In September 1955 Ford added a wrapped windscreen to its existing cabin and was rewarded with 30% of the truck market. Dodge did the same but could only manage 7%. Ford was obviously onto something with buyers.
1957: More style
For the 1957 model year, Oros championed another breakthrough design change. It is this shape that has dominated pickup truck styling ever since.
The new model was 3.5 inches/90mm lower and two inches/51mm wider. It had a squared-off purposeful front-end. The front fenders were integrated with a flattened and lowered “clam shell” bonnet that stretched across the width of the vehicle and folded down into the fenders.
What made the F100 very popular was the standard, all-steel rear fenders that were flush with the cabin edges. They allowed for a much wider tray which increased load space by 23%. Ford labelled it “Styleside” and boasted it was “styling with a purpose”.
In 1957 IH also released a car like truck, but if you wanted flush fenders that was extra money. Not to be left out, Dodge hurriedly combined a truck with station wagon fenders. They were attached by hand to the existing step-side tray at Dodge’s in-house customising workshop. Less than 1300 were sold over two years. GM seemed content to just add more chrome.
The 1953 and 1957 F100s have become the template from which all automotive companies now shape their pickup trucks, and most SUVs. A walk through any car park will reveal the homage they pay to Oros’ bold, bluff, hunkered down front end and clam shell bonnet. Nissan, Mitsubishi, Isuzu, GMC, Land Rover, Chevrolet, RAM, Toyota and so many others have sampled the styling themes from the F100. Four doors are common. Performance and luxury models proliferate.
No other vehicle from the 1950s has had such a long-term influence. Ford’s advertising for the 1972 F100 summed it all up and predicted the future:
“Ford pickups: work like trucks, ride like cars…Ford’s better ideas provide car-like ride.”
By the end of the 1980s pickup trucks, and SUVs, were replacing sedans in the USA as the most popular family vehicle. In 2022 Ford made its 40 millionth F-Series truck, making it the best-selling truck in America for the 46th straight year and the overall best-selling vehicle for the 41st year in a row.
A similar transition has occurred in Australia where light duty trucks are now Australia’s best-selling vehicles. The price of some goes beyond $100,000.
Joe Oros: Legacy
In 1955 George Walker sold his consultancy and became the vice president of design for Ford. Oros and Engel were hired as senior Ford executives. Oros retained responsibility for all Ford badged cars and trucks. Engel kept the Mercury, Lincoln and advanced design studios. In 1968 Oros was promoted to the vice presidency of design at Ford Europe. He retired in 1975. One year later, Ford’s F series became number one in the US truck market.
There is no doubt that Oros’ legacy is extensive. He took a 1950s working vehicle and helped remake it into an aspirational symbol which now spans the work/life divide. Its growth trend shows no sign of peaking any time soon. But there is even more to his story.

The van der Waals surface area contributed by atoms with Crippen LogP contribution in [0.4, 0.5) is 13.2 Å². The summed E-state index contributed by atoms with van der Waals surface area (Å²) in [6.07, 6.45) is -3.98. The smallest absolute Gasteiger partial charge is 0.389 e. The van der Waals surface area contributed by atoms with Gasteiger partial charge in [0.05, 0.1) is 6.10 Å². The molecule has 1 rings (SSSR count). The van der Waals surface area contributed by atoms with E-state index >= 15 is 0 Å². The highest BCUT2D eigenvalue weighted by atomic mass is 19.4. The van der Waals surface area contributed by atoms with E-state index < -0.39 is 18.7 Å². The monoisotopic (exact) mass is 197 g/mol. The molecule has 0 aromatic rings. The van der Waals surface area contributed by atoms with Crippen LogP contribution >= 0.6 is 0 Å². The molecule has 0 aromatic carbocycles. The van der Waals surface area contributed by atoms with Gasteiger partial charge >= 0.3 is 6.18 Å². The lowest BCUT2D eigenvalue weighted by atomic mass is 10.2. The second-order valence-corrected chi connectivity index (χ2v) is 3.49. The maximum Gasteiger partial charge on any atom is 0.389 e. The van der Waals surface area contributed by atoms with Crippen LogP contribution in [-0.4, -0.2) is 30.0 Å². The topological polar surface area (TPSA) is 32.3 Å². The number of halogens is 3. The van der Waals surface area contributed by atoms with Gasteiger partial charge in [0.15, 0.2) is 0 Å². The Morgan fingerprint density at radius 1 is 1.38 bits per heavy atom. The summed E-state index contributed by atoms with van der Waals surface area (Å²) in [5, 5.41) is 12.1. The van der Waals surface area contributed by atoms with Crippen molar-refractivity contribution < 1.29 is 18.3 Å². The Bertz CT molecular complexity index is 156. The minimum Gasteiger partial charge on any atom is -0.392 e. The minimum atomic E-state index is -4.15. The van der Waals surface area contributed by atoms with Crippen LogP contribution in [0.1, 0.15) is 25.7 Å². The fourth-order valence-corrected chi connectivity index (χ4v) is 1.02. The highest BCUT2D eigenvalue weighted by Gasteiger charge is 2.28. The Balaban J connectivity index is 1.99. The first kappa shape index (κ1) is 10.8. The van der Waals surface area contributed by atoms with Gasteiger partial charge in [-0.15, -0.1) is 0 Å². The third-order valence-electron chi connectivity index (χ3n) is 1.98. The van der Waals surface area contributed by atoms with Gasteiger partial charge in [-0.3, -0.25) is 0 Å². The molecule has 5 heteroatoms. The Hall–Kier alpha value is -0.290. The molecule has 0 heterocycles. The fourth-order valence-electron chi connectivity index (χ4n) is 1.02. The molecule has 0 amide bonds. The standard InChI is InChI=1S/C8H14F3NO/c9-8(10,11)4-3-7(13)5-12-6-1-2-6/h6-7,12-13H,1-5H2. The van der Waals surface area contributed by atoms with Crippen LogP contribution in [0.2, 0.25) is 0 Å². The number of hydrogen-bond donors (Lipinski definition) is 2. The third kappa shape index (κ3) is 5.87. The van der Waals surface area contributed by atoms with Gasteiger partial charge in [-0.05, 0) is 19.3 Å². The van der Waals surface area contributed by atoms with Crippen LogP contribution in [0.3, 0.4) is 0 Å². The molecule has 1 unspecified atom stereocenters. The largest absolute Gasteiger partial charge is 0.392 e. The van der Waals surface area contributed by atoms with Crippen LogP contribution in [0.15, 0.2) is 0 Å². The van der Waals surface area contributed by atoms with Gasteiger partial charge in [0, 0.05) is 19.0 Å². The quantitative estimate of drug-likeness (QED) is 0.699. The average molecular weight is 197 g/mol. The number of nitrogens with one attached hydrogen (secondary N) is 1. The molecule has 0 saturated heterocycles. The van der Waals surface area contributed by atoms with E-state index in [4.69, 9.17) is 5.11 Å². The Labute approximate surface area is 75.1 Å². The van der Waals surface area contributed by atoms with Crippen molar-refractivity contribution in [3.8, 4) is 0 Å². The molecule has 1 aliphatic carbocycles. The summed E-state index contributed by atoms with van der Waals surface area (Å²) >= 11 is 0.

From 1948 to 1968, every Ford badged American vehicle came out of styling studios managed by Oros, including Customline, Fairlane, Galaxie, Thunderbird, Falcon, Mustang, F150, Maverick and Torino. His European resume adds the TC Cortina, Fiesta, Escort Mk II, Granada Mk I to the list. For most people, just some of those achievements would be a significant legacy, yet his goes deeper and wider.
In 1949 Oros created the X-100 concept car that featured several design ideas, particularly a semi tubular side body styling theme that linked the headlights with large round “jet exhaust” tail lights. Oros reasoned that if Ford did not lay claim to these themes, then others, especially GM, would.
It was a masterstroke. The overall theme was used on the 1952 Ford and for almost the next two decades the circular tail light was a Ford hallmark.
The late Gale Halderman, who drew the outline of the first Mustang while working for Oros, was interviewed by the Benson Ford Research Centre. Here’s what he said:
“I worked for Joe for years. Joe was probably the hardest working designer that Ford Motor Company ever had….He probably designed more cars for Ford than any other single person.”
Oros’ wife, Betty, was one of America’s first female automotive designers. She worked at Hudson before World War II. Her resume included the car based 1941 Hudson “Big Boy” utility. Betty Oros died in 2001. Joe died, aged 96, in 2012.
Retroautos is written and published with passion and with pride by David Burrell. Retroautos stories and images are copyrighted. Reproducing them in any format is prohibited. Retroautos is a registered trademark. Reproducing it in any format is prohibited.